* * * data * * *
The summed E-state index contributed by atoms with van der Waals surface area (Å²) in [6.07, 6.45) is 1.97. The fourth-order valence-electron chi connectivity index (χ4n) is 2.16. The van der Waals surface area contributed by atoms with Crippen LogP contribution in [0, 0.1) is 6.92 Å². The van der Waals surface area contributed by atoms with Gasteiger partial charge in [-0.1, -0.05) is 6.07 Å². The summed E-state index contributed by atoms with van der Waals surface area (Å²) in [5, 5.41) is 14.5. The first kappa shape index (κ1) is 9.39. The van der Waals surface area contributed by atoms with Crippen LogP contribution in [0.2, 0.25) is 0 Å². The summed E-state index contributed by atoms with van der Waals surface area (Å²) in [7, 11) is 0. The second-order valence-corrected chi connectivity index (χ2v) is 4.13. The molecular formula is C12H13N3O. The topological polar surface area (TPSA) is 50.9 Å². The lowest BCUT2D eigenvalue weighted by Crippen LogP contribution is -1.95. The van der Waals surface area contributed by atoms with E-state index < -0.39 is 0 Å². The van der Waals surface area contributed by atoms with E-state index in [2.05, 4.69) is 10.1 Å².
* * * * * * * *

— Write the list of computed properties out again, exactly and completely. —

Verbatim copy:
The summed E-state index contributed by atoms with van der Waals surface area (Å²) in [6.07, 6.45) is 1.97. The fourth-order valence-electron chi connectivity index (χ4n) is 2.16. The van der Waals surface area contributed by atoms with Crippen LogP contribution in [0, 0.1) is 6.92 Å². The van der Waals surface area contributed by atoms with Gasteiger partial charge in [-0.1, -0.05) is 6.07 Å². The summed E-state index contributed by atoms with van der Waals surface area (Å²) in [5, 5.41) is 14.5. The first kappa shape index (κ1) is 9.39. The van der Waals surface area contributed by atoms with Crippen LogP contribution in [0.2, 0.25) is 0 Å². The summed E-state index contributed by atoms with van der Waals surface area (Å²) in [7, 11) is 0. The second-order valence-corrected chi connectivity index (χ2v) is 4.13. The molecular formula is C12H13N3O. The topological polar surface area (TPSA) is 50.9 Å². The lowest BCUT2D eigenvalue weighted by Crippen LogP contribution is -1.95. The van der Waals surface area contributed by atoms with E-state index < -0.39 is 0 Å². The van der Waals surface area contributed by atoms with E-state index in [2.05, 4.69) is 10.1 Å².